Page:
Looking At Matt Hardy’s TNA Return

After it was reported that longtime veteran, Matt Hardy allowed his All Elite Wrestling contract to expire, there was some speculation about if he would eventually re-sign a deal with Tony Khan since his brother Jeff still had at least a few months left on his contract, or if he would test the free agency market. Last weekend, Matt Hardy not only returned to TNA at their Rebellion event, he also brought back the “Broken” gimmick.

It’s a testament to Matt’s longevity, as he somehow managed to jump between organizations, and more often than not, keep himself in the conversation one way or another after a thirty year career. Give credit where it’s due, there was a time in the early-2010s that Matt’s career could’ve become a cautionary tale, but thankfully, he recovered from a bleak period in his life.

That being said, I’m not sure what there was left for him to do in All Elite Wrestling because after four years on the roster, he was completely lost in the shuffle and was more or less irrelevant over the past year or so. The combination of Jeff Hardy’s DUI arrest in mid-2022 and injuries he suffered, including the concussion that currently has him on the sidelines, ruined the chances of a Hardy Boys reunion or retirement tour in All Elite Wrestling. When Jeff was off of television following the DUI arrest, the momentum of Matt’s AEW tenure was completely stalled because his direction in the organization was shifted toward a Hardy Boys run that wasn’t going to happen. Furthermore, with another reckless decision to drive intoxicated and the legal consequences of it, it was difficult for management to truly invest the TV time and promotional dollars into the Hardy Boys as a team because you don’t know if Jeff will be available for television. In that respect, you can’t blame the office for regulating the Hardys to Rampage prior to the concussion that put Jeff on the shelf because at some point, it becomes a risk to promote him.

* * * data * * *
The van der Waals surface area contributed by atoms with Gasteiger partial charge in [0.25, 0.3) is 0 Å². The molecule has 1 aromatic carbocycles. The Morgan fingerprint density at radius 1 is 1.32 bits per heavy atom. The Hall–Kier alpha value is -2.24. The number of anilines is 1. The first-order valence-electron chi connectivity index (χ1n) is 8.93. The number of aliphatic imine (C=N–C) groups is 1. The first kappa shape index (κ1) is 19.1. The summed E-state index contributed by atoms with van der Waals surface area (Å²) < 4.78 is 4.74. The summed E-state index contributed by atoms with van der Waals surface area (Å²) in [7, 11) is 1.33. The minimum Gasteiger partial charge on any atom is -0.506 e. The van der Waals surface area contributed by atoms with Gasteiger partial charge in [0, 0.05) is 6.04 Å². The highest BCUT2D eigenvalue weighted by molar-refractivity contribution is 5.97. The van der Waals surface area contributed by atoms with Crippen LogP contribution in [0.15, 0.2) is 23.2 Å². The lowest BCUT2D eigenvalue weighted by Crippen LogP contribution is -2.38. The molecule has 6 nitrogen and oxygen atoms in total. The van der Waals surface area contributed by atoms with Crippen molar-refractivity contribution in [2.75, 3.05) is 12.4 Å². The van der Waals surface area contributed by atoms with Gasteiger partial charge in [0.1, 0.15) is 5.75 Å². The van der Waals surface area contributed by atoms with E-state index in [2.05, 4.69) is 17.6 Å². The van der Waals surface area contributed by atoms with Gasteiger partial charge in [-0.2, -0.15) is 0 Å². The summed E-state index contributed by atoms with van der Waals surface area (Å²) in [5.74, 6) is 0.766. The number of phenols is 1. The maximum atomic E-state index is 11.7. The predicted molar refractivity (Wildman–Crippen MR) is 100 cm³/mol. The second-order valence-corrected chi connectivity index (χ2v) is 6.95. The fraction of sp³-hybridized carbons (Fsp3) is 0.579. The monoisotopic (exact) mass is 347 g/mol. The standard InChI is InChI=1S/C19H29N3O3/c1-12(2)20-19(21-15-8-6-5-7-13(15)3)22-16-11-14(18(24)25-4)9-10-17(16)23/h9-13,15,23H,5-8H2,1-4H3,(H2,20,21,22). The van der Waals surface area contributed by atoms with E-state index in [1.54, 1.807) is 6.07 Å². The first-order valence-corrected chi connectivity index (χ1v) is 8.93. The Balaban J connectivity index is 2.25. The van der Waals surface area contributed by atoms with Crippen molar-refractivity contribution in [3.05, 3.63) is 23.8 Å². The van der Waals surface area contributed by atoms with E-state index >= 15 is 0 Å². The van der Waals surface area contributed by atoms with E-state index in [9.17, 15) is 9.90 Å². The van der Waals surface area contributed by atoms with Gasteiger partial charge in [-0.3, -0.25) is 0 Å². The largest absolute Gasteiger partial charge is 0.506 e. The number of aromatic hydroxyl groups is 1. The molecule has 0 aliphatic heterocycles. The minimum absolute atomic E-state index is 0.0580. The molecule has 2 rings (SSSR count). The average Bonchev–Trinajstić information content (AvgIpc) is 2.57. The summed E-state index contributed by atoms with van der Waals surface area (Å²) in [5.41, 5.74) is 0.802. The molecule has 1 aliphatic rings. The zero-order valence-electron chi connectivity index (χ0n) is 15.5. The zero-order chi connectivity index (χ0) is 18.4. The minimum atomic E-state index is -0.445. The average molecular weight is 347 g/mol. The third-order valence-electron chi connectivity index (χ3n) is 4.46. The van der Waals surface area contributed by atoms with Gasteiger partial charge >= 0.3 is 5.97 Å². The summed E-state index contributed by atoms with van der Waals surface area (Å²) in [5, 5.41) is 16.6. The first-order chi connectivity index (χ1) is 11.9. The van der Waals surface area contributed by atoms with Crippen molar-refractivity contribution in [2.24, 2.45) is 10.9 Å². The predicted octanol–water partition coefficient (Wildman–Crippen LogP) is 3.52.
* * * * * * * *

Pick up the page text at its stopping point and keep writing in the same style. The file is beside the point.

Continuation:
That basically left Matt Hardy without anything of importance to do on the show, and unfortunately, that can be said for a lot of talented athletes on the All Elite roster.

According to Matt Hardy, All Elite offered him a new deal, but he didn’t discuss details. Sure, Hardy could’ve continued to take the money, which isn’t a terrible idea at this point in his career, but he might want to take the final years of his career to wrestle matches rather than watch the show from catering each week. In truth, if Matt was going to go anywhere else, TNA was probably the place for him, as it will allow him to retread the broken gimmick that he started there years ago, and it’s also a way for him to work the character rather than continue to take bumps at almost 50 years old. It works well for the Anthem-owned company as well since they will take what they can get in terms of star power, and there’s no doubt that The Hardys’ fan base has continued to follow their careers over the years. With TNA touring more often, albeit in smaller venues, The Hardys can definitely be a draw for the live audience, even if they’re passed their in-ring prime. That’s nothing wrong with that either, using the cache that was build over the course of a career to add a few more years is one of the perks of being a star, and it’s a decent business move.